With the release of Crip Camp sparking conversations about disability and accessibility, Charlotte Little spoke to Lindsey Dryden, an Emmy-winning producer and director, and a founding member of FWD-Doc (Documentary Filmmakers with Disabilities) and Jim LeBrecht, co-director of the Oscar-nominated documentary, about the creation of a new toolkit.
Representation is something we’ve all been hearing a lot about in recent times, but what does it actually mean? For many underrepresented audiences, we’re only just starting to see three-dimensional and authentic stories on the silver screen. I was born moderately deaf and diagnosed with deteriorating sight in my early teens, and for a long time, I struggled with my identity as a disabled person.
Growing up, I didn’t feel I was a part of “the cinema world”, where superheroes saved the day and spunky kids slew monsters.
On the rare occasions that I did see portrayals of disabled people, it was far from reality. It was pitiful. It was dehumanising. It was something to be scared of or to fix.
It’s 2021 now, and things are a little better. The subject of representation is a conversation that more and more people are engaging with, but disability representation is still vastly underdeveloped. Accessible film screenings and representation within programming is something that exhibitors should be exploring and prioritising, and now is as good a time as any.
One of the years’ Oscar nominations is Crip Camp: A Disability Revolution (2020), the bold and remarkable story of Camp Jened, a rickety summer camp for disabled teenagers in the 70s, which then went on to inspire a groundbreaking disability rights movement in the United States. It was the first time I had ever seen a documentary about disabled activists, let alone a funny, profound, and empowering one.
To tie in with the film’s release, FWD-Doc, in association with Doc Society and supported by Netflix have produced Changing The Narrative: A Toolkit for Inclusion & Accessibility, using Crip Camp as a case study of inclusive practices and accessible delivery.
“At FWD-Doc, we’ve been hugely inspired by and encouraged and galvanised by Crip Camp. How it was made, why it was made, who it was made by – and the kind of environment and ethos that they created in the process of making the film. And so, we were having brilliant conversations with DocSociety and with Netflix about crafting a document that was informed and influenced by the values of Crip Camp. It feels so critical that we reflect on what’s been done already, learn from those things, and make them deployable for other films and other teams,” notes Lindsey Dryden, an Emmy-winning producer and director, and a founding member of FWD-Doc.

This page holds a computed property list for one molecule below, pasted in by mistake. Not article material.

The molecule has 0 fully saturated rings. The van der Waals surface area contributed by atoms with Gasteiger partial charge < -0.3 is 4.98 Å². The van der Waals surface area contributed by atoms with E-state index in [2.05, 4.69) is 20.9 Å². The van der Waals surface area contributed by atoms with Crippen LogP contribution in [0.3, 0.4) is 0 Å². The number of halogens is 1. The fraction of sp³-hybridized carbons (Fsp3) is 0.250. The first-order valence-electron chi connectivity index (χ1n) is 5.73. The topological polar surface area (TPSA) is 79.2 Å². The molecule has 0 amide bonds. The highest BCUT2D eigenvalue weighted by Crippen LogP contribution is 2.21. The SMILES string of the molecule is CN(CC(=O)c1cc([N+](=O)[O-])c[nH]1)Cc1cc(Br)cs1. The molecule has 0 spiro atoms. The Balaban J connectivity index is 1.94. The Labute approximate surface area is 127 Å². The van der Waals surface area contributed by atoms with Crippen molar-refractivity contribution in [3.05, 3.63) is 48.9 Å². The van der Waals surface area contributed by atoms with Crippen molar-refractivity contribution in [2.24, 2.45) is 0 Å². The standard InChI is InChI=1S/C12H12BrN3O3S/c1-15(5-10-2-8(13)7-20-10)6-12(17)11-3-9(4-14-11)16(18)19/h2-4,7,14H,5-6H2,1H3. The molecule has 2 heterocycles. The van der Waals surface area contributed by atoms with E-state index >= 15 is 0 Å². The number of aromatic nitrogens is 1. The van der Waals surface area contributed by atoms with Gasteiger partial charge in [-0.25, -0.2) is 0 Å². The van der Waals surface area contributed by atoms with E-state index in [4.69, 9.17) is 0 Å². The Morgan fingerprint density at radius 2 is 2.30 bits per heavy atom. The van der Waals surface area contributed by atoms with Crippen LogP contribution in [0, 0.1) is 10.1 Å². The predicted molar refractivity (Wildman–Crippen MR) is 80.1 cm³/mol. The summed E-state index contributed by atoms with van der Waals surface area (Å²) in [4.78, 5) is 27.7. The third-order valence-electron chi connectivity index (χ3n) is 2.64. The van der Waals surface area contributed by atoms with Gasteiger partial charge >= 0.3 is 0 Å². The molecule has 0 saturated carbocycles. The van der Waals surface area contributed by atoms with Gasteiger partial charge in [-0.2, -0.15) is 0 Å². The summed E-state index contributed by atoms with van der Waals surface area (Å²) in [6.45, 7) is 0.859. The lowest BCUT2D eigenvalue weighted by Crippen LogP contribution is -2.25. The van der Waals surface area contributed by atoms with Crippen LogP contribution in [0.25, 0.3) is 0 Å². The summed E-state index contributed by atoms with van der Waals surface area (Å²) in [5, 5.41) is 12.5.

Within the toolkit is a quote that states that there’s not a lack of disabled audiences, but a lack of opportunity for them to engage with film-making. For exhibitors, Jim LeBrecht, co-director of the Oscar-nominated Crip Camp, believes that there is plenty that can be learned from the toolkit.
“If it is a matter of not knowing where to begin or having resources to understand how to do it, this document goes a long way of answering a lot of questions. And if there’s fear involved with, “I don’t know what I’m getting myself into,” then reading this will help. But then, in the long run, anything that’s worthwhile doing is going to push an envelope for you or a movement.”
This year’s slate of films have seen an increase in disability representation, some of which explore disability and ableism in more depth.
“Something that we talk about in the toolkit is the concept of ableism and what that means,” states Lindsey. “A lot of people might not have heard that word or understand what its significance is. We would love for people to think about how their old practices have excluded, systematically excluded, one in four people in the population. And think about what ableism means, how we all enact it in different ways at different times. And think about how to approach business and creativity differently. We are a creative industry, whether it’s at the exhibition level, or the production level, or anything in between. That’s what we’re here for. That’s what we do best.”
What can exhibitors do
As a young disabled person who grew up having never seen an authentic or positive representation of my disabilities on the screen, accessible screenings and provisions have become more and more important to me. I wasn’t comfortable asking for captions until I was 18/19, and this experience taught me the value of ensuring a comfortable and welcoming environment for audiences as the first step towards inclusion.
While for some that may involve disability and deafness awareness training, creating a space for disabled people and hosting events that are disability centric can help these audiences feel prioritised. I want cinemas to want me there and to value me.
Lindsey adds, “Exhibitors can contribute to that as well, in terms of what they programme and how they think about the stories that may work. We’ve seen that when you programme films that are apparently made by underrepresented minorities, that there’s a tremendous audience for that. Advertise what we can come to, make sure it’s clear that there are captions, that there’s audio description.”
Despite the number of films featuring disabled representation on the increase, there is still plenty of work to do, but Lindsey believes this toolkit and films like Crip Camp are another positive step in the right direction.
“I think Crip Camp has been truly transformational for so many of us. We know that visibility isn’t enough. But wow, is that visibility powerful when you haven’t had it before! There’s always so much work to do. And so many people have been doing amazing work for so long. We stand on the shoulders of many fantastic advocates and creatives and activists.”